For Bibliotherapy to work, it needs people who are able to read, and thankfully tons of people around the world can read and write. But the global literacy rate is only around 85%, and in most developing countries (where therapy is needed most) it is closer to 60% to 70%, so that is a lot of people in possible need that cannot use Bibliotherapy in the slightest.


So to wrap up today’s episode, I think there is a lot of potential for Bibliotherapy because of the current research and the scalability of it all. Bibliotherapy has the potential to help tons of people who currently don’t receive any treatment.


The future could be very bright indeed. Especially if we look to both newer and older forms of technology.


I really hope you have enjoyed today’s clinical psychology podcast episode.


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Clinical Psychology References:

Gregory, R. J., Schwer Canning, S., Lee, T. W., & Wise, J. C. (2004). Cognitive Bibliotherapy for Depression: A Meta-Analysis. Professional Psychology: Research and Practice, 35(3), 275–280.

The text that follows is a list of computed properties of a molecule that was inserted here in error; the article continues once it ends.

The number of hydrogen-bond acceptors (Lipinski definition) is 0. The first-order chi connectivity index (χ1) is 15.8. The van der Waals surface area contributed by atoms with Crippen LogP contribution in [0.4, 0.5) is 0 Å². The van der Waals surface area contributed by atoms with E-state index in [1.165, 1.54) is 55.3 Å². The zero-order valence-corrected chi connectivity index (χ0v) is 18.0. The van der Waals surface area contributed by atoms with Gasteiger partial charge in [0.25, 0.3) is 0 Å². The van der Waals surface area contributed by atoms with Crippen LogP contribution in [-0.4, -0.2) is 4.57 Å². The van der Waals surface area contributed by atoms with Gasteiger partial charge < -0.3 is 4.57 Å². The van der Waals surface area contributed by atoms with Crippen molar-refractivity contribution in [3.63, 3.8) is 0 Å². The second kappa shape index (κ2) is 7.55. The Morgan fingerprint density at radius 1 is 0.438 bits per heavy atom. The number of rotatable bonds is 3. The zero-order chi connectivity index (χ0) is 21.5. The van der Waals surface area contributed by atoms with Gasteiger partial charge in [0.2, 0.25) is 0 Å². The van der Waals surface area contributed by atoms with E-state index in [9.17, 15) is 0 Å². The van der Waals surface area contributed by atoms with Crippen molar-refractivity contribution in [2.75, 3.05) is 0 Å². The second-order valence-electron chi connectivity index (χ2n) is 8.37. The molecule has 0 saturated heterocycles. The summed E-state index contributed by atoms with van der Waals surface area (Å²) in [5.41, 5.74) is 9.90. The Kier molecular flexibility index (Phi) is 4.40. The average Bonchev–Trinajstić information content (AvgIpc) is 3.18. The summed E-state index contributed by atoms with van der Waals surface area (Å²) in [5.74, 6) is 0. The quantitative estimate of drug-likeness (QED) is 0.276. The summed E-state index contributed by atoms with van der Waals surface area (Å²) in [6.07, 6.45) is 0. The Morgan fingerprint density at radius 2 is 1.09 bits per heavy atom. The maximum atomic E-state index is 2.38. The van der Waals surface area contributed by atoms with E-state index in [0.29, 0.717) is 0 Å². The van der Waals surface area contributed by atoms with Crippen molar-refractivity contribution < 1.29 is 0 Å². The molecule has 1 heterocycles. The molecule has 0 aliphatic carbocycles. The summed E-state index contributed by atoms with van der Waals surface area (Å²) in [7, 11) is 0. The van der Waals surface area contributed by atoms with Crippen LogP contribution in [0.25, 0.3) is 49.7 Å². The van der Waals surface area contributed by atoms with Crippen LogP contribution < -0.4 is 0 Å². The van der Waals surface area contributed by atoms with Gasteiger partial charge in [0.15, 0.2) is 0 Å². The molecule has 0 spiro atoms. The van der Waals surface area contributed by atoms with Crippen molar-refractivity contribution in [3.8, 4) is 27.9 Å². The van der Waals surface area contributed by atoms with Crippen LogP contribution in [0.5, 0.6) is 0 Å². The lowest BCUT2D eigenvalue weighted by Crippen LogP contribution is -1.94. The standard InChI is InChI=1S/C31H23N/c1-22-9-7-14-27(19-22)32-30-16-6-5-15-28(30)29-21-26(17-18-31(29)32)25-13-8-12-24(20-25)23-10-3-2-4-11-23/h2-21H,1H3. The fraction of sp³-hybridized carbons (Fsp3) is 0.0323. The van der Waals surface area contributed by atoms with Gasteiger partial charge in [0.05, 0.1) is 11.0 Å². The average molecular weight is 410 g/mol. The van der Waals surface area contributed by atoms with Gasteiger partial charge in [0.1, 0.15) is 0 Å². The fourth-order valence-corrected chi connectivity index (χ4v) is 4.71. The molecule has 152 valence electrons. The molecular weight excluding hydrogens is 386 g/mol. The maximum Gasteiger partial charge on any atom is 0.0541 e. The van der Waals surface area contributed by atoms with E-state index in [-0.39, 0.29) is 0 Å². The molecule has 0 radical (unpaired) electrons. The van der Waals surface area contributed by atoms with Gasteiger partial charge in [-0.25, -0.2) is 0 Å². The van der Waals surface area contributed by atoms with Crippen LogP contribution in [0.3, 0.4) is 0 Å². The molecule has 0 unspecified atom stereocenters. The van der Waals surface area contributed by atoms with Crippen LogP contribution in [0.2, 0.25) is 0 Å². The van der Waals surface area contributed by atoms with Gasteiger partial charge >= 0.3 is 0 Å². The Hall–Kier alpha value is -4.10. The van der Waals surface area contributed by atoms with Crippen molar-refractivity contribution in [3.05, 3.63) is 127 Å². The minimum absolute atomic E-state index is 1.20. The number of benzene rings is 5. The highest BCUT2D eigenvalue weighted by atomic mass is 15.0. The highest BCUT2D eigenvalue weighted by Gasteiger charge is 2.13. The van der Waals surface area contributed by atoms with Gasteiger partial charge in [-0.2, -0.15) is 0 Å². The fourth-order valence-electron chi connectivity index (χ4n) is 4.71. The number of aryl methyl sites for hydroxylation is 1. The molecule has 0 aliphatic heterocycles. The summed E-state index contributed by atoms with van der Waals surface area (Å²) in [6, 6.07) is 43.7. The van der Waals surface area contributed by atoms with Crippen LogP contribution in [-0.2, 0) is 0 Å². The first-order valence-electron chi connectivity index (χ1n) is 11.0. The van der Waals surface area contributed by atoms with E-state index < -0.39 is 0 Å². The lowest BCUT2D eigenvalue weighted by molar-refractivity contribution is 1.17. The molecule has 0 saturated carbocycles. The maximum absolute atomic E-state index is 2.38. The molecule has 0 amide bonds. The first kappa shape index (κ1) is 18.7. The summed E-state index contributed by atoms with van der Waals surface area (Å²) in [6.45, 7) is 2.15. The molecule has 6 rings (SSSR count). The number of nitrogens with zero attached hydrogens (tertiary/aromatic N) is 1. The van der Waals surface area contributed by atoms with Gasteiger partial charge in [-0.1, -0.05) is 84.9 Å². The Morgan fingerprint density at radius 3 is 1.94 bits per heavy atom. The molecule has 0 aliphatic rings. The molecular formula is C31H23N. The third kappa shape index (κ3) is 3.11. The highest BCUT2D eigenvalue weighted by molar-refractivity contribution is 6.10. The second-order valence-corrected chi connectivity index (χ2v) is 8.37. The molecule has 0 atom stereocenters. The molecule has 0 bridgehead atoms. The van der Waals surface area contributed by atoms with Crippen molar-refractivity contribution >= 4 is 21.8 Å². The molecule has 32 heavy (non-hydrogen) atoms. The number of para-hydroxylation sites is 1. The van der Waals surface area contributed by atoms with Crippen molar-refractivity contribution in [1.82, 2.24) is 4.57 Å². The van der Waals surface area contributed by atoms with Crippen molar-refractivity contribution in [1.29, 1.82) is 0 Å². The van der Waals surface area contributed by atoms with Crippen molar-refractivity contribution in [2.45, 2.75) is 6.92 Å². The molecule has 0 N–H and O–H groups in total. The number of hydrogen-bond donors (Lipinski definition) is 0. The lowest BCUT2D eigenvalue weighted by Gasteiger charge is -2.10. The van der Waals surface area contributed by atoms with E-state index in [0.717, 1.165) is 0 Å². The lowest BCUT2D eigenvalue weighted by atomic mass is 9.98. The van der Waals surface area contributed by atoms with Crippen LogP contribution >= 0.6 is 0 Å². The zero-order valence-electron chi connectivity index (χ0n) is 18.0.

https://doi.org/10.1037/0735-7028.35.3.275


Cuijpers, P. (1997). Bibliotherapy in unipolar depression: a meta-analysis. Journal of behavior therapy and experimental psychiatry, 28(2), 139-147.


"Literacy Statistics Metadata Information Table". UNESCO Institute for Statistics. September 2015. Archived from the original on 2 June 2017. Retrieved 19 November 2015.


https://www.psychologytoday.com/us/blog/philosophy-and-therapy/202203/the-case-bibliotherapy